I remember reading about thefacebook in a paper copy of The Crimson at breakfast, and going back to my room to sign up on my Dell desktop because I thought it was a pretty good idea and became user number 1082.

I remember when Facebook memorialized your early adopter status with “member since” on your profile page. Member since: February 9, 2004.

I remember when we used our Facebook interest in movies and bands as coded signals which became the fodder for flirtation. 

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I remember getting upset when the Newsfeed consolidated all our activity in one place because it meant that you didn’t have to go to friends’ individual pages to hunt for updates to their profile. 

I remember when Nick joined Facebook so he could post pictures from our trip to London together.

I remember being shocked that my brother was using Facebook to friend people in his college program before he got to college.

I remember when I purged my Facebook of tagged photos, wall posts, and inane profile interests to prepare for the job search.  

I remember when my mom joined Facebook.

I remember when I had my Facebook portrait painted by Matt Held.

I remember when Facebook asked me about my fiancé and showed me an ad for custom engagement rings.

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Some of it is still there, in the archived messages and pictures. And it’s all probably still there in the servers, somewhere. But some of it is lost to me when I deleted it. Expecting that it might mean something in the future, I saved some of it. There’s a folder of embarrassing old Facebook profile images on my desktop that have since been deleted from my profile. And there’s a word doc where I copied my profile interests and band favorites before I deleted them all.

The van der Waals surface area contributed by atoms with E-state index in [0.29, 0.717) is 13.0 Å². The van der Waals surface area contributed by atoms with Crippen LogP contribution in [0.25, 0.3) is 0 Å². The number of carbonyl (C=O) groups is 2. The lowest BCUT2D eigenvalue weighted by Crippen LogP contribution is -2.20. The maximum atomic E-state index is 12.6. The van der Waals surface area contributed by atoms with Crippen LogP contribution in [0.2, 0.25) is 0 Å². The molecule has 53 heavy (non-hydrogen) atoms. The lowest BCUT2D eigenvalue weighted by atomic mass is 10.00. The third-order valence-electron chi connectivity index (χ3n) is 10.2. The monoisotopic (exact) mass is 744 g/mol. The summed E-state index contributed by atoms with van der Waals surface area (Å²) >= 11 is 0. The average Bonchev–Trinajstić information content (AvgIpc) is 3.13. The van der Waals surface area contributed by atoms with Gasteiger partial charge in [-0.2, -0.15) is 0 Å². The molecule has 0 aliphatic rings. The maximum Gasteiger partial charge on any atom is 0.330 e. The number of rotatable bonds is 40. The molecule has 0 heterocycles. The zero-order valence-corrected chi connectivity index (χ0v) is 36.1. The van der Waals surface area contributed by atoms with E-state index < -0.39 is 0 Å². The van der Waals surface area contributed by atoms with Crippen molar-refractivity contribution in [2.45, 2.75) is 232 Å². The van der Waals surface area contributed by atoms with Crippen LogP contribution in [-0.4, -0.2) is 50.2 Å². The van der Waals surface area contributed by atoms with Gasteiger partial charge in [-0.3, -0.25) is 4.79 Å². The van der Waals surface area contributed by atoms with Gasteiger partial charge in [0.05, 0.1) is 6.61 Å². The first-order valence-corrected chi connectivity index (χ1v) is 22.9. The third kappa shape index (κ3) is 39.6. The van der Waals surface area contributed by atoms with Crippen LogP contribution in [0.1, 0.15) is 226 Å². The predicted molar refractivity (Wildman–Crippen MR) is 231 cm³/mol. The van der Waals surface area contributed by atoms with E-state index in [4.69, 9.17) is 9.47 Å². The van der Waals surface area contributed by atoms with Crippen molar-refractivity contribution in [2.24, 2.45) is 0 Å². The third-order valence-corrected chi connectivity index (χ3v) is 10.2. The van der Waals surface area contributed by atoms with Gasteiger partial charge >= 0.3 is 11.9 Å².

Facebook was still important to me over the last year when I went back to school and communicated with the rest of my cohort at OII. And when I was away in China it was a connection to home, as long as I could get through over VPN.

And it’s still the place where I keep up to date on my friends and families lives, even though we’re far dispersed. It does the work of updating us on major life events so that we can have more meaningful conversations when we reunite with old acquaintances in person.

But now Facebook is all spammy friend requests and birthday timeline posts. And Facebook keeps asking for more from us. It prompts us to share our “life events” and to share where we’ve worked. 

Facebook used to be a place where nuanced interactions happened. Flirtations, pokes, inside jokes, hidden meanings. I no longer think of my audience on Facebook as friends, acquaintances, humans. Instead, it’s the machine. It’s the algorithms, churning on all the data that’s in my profile and my status updates.

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AuthorSara M. Watson